According to a recent news feature in the Financial post, whispers of $100/barrel oil may have begun - or so says some market analysts.
One of the sources of the magic '100' is the The International Energy Agency. In their latest outlook published last Friday, it sees global demand exceeding 100 million barrels a day for the first time in the fourth quarter of this year.
The second of which is London-based consultancy Energy Aspects, where 'A slump in new production outside the U.S. shale patch' could result in Brent crude briefly back above US$100 a barrel next year.
As broad economic recovery shows demand of 1.7 million barrels a day in 2018, this number could actually be as high as 2 million according to Energy Aspects. They continued to say that there is “no real drag on oil demand growth.”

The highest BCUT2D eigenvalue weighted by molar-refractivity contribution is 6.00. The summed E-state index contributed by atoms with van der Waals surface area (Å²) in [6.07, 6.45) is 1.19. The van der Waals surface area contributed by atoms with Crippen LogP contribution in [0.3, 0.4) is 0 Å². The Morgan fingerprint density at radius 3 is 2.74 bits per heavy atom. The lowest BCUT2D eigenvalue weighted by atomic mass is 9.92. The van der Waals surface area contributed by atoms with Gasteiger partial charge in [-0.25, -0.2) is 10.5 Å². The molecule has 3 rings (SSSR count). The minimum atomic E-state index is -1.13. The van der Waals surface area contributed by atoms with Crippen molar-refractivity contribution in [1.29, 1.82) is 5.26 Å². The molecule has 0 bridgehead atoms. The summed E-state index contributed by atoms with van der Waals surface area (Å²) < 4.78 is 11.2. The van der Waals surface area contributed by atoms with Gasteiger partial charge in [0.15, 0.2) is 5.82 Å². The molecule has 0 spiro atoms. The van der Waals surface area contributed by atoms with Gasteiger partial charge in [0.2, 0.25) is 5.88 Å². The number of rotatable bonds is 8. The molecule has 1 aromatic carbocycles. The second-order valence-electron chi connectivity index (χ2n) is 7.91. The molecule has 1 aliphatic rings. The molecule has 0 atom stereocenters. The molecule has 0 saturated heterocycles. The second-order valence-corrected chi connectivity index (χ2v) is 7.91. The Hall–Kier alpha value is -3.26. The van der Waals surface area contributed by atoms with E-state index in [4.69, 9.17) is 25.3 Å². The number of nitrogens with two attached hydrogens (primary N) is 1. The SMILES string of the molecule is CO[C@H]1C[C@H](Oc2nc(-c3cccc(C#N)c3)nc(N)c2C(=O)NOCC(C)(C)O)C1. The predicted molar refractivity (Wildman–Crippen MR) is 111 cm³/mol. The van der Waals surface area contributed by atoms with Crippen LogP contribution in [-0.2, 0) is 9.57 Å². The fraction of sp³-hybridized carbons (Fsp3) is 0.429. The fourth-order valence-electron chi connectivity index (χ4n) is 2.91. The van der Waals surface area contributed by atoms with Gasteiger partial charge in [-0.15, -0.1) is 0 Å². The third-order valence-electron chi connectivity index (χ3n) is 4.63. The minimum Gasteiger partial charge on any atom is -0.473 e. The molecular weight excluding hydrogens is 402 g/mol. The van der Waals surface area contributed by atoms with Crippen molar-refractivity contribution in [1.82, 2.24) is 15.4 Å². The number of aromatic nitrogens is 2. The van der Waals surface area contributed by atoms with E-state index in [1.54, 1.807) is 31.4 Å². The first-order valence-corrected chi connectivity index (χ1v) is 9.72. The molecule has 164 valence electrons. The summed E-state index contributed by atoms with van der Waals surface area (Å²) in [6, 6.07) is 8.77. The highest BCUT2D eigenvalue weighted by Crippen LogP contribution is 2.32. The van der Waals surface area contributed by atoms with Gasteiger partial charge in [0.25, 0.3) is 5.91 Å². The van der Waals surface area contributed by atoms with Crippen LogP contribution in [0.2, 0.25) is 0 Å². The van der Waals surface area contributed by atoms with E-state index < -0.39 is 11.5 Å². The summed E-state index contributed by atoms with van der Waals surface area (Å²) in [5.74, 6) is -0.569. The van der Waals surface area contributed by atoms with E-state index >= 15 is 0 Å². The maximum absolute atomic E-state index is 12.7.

The IEA also predicts a significant rise in oil production this year, including “explosive growth” in the U.S. With the pickup in non-OPEC supply exceeding the increase in demand, it sees the world’s need for OPEC production falling by around 600,000 barrels a day compared with last year, to a level below last month’s output.
Alternatively, this demand could simply be spurred by low prices. The IEA indicated that the strong demand growth in the developed countries of North America and Europe in the first half of 2017 was “largely attributable to lower prices".
And, what happens to car owners in rich nations isn’t the only source of strain on demand. Developing countries used the opportunity of the sharp decline in prices to reduce subsidies on oil products, potentially amplifying the impact of higher crude on what end users pay.